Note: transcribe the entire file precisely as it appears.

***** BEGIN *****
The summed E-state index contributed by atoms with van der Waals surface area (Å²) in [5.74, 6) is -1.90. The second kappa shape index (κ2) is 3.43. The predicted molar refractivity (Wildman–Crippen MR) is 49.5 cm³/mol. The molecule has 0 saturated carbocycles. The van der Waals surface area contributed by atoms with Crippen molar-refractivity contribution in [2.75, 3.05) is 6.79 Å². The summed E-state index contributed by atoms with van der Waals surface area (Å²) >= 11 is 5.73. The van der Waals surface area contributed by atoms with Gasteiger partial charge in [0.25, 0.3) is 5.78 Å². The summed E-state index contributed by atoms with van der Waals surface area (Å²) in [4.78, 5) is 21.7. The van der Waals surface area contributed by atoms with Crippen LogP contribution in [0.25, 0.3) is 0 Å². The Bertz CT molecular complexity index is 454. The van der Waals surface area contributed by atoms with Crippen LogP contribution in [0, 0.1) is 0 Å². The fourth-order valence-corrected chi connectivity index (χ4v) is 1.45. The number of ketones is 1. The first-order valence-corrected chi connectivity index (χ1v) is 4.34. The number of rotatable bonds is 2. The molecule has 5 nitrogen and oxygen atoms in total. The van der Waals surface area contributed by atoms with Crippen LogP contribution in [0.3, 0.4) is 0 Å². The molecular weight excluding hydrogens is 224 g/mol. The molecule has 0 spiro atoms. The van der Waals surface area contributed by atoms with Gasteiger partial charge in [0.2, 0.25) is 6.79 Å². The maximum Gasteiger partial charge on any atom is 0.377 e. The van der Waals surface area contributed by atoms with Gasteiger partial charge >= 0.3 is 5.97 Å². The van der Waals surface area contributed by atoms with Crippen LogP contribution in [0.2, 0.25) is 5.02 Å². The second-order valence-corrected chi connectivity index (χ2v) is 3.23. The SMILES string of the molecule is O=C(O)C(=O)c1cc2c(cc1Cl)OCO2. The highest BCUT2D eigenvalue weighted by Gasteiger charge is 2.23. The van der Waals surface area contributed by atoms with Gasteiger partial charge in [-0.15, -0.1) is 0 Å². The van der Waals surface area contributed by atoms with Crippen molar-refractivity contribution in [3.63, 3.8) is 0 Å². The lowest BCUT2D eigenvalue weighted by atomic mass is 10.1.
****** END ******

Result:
The summed E-state index contributed by atoms with van der Waals surface area (Å²) in [5.74, 6) is -1.90. The second kappa shape index (κ2) is 3.43. The predicted molar refractivity (Wildman–Crippen MR) is 49.5 cm³/mol. The molecule has 0 saturated carbocycles. The van der Waals surface area contributed by atoms with Crippen molar-refractivity contribution in [2.75, 3.05) is 6.79 Å². The summed E-state index contributed by atoms with van der Waals surface area (Å²) >= 11 is 5.73. The van der Waals surface area contributed by atoms with Gasteiger partial charge in [0.25, 0.3) is 5.78 Å². The summed E-state index contributed by atoms with van der Waals surface area (Å²) in [4.78, 5) is 21.7. The van der Waals surface area contributed by atoms with Crippen LogP contribution in [0.25, 0.3) is 0 Å². The Bertz CT molecular complexity index is 454. The van der Waals surface area contributed by atoms with Crippen LogP contribution in [0, 0.1) is 0 Å². The fourth-order valence-corrected chi connectivity index (χ4v) is 1.45. The number of ketones is 1. The first-order valence-corrected chi connectivity index (χ1v) is 4.34. The number of rotatable bonds is 2. The molecule has 5 nitrogen and oxygen atoms in total. The van der Waals surface area contributed by atoms with Crippen LogP contribution in [0.3, 0.4) is 0 Å². The molecular weight excluding hydrogens is 224 g/mol. The molecule has 0 spiro atoms. The van der Waals surface area contributed by atoms with Gasteiger partial charge in [0.2, 0.25) is 6.79 Å². The maximum Gasteiger partial charge on any atom is 0.377 e. The van der Waals surface area contributed by atoms with Gasteiger partial charge >= 0.3 is 5.97 Å². The van der Waals surface area contributed by atoms with Crippen LogP contribution in [0.2, 0.25) is 5.02 Å². The second-order valence-corrected chi connectivity index (χ2v) is 3.23. The SMILES string of the molecule is O=C(O)C(=O)c1cc2c(cc1Cl)OCO2. The highest BCUT2D eigenvalue weighted by Gasteiger charge is 2.23. The van der Waals surface area contributed by atoms with Gasteiger partial charge in [-0.15, -0.1) is 0 Å². The van der Waals surface area contributed by atoms with Crippen molar-refractivity contribution in [3.63, 3.8) is 0 Å². The lowest BCUT2D eigenvalue weighted by atomic mass is 10.1.